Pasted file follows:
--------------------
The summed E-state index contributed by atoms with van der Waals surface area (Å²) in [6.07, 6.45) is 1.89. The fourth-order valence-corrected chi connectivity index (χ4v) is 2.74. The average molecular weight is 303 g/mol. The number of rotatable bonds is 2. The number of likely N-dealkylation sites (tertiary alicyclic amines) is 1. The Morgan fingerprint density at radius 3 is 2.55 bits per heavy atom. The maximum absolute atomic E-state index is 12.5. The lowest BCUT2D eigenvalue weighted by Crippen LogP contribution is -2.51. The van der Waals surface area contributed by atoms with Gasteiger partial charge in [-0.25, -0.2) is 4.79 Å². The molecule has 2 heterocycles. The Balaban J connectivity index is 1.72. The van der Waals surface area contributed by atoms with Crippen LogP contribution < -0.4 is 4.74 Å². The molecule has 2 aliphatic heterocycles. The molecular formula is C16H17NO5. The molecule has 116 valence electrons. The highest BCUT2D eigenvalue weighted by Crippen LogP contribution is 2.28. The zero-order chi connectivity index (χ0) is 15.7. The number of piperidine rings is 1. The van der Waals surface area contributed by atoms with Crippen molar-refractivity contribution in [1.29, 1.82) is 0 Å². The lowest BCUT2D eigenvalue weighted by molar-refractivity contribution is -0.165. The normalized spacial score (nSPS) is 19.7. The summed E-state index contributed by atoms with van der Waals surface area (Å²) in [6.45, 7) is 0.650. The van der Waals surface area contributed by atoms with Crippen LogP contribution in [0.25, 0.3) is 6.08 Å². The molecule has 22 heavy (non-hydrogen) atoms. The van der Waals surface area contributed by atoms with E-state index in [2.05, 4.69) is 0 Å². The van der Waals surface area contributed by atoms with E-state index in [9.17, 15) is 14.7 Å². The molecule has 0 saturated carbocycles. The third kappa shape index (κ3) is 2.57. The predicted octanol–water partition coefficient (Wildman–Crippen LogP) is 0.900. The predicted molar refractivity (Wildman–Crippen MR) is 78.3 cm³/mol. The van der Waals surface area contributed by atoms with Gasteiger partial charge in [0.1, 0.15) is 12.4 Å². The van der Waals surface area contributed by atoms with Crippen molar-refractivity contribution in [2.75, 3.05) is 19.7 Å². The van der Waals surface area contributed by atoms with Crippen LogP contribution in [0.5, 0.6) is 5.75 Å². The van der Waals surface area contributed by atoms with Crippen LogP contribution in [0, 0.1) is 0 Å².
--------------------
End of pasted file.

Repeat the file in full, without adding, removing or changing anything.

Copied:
The summed E-state index contributed by atoms with van der Waals surface area (Å²) in [6.07, 6.45) is 1.89. The fourth-order valence-corrected chi connectivity index (χ4v) is 2.74. The average molecular weight is 303 g/mol. The number of rotatable bonds is 2. The number of likely N-dealkylation sites (tertiary alicyclic amines) is 1. The Morgan fingerprint density at radius 3 is 2.55 bits per heavy atom. The maximum absolute atomic E-state index is 12.5. The lowest BCUT2D eigenvalue weighted by Crippen LogP contribution is -2.51. The van der Waals surface area contributed by atoms with Gasteiger partial charge in [-0.25, -0.2) is 4.79 Å². The molecule has 2 heterocycles. The Balaban J connectivity index is 1.72. The van der Waals surface area contributed by atoms with Crippen LogP contribution < -0.4 is 4.74 Å². The molecule has 2 aliphatic heterocycles. The molecular formula is C16H17NO5. The molecule has 116 valence electrons. The highest BCUT2D eigenvalue weighted by Crippen LogP contribution is 2.28. The zero-order chi connectivity index (χ0) is 15.7. The number of piperidine rings is 1. The van der Waals surface area contributed by atoms with Crippen molar-refractivity contribution in [1.29, 1.82) is 0 Å². The lowest BCUT2D eigenvalue weighted by molar-refractivity contribution is -0.165. The normalized spacial score (nSPS) is 19.7. The summed E-state index contributed by atoms with van der Waals surface area (Å²) in [6.45, 7) is 0.650. The van der Waals surface area contributed by atoms with Crippen LogP contribution in [0.25, 0.3) is 6.08 Å². The molecule has 22 heavy (non-hydrogen) atoms. The van der Waals surface area contributed by atoms with E-state index in [2.05, 4.69) is 0 Å². The van der Waals surface area contributed by atoms with E-state index in [9.17, 15) is 14.7 Å². The molecule has 0 saturated carbocycles. The third kappa shape index (κ3) is 2.57. The predicted octanol–water partition coefficient (Wildman–Crippen LogP) is 0.900. The predicted molar refractivity (Wildman–Crippen MR) is 78.3 cm³/mol. The van der Waals surface area contributed by atoms with Gasteiger partial charge in [0.1, 0.15) is 12.4 Å². The van der Waals surface area contributed by atoms with Crippen molar-refractivity contribution in [2.75, 3.05) is 19.7 Å². The van der Waals surface area contributed by atoms with Crippen LogP contribution in [0.5, 0.6) is 5.75 Å². The van der Waals surface area contributed by atoms with Crippen LogP contribution in [0, 0.1) is 0 Å².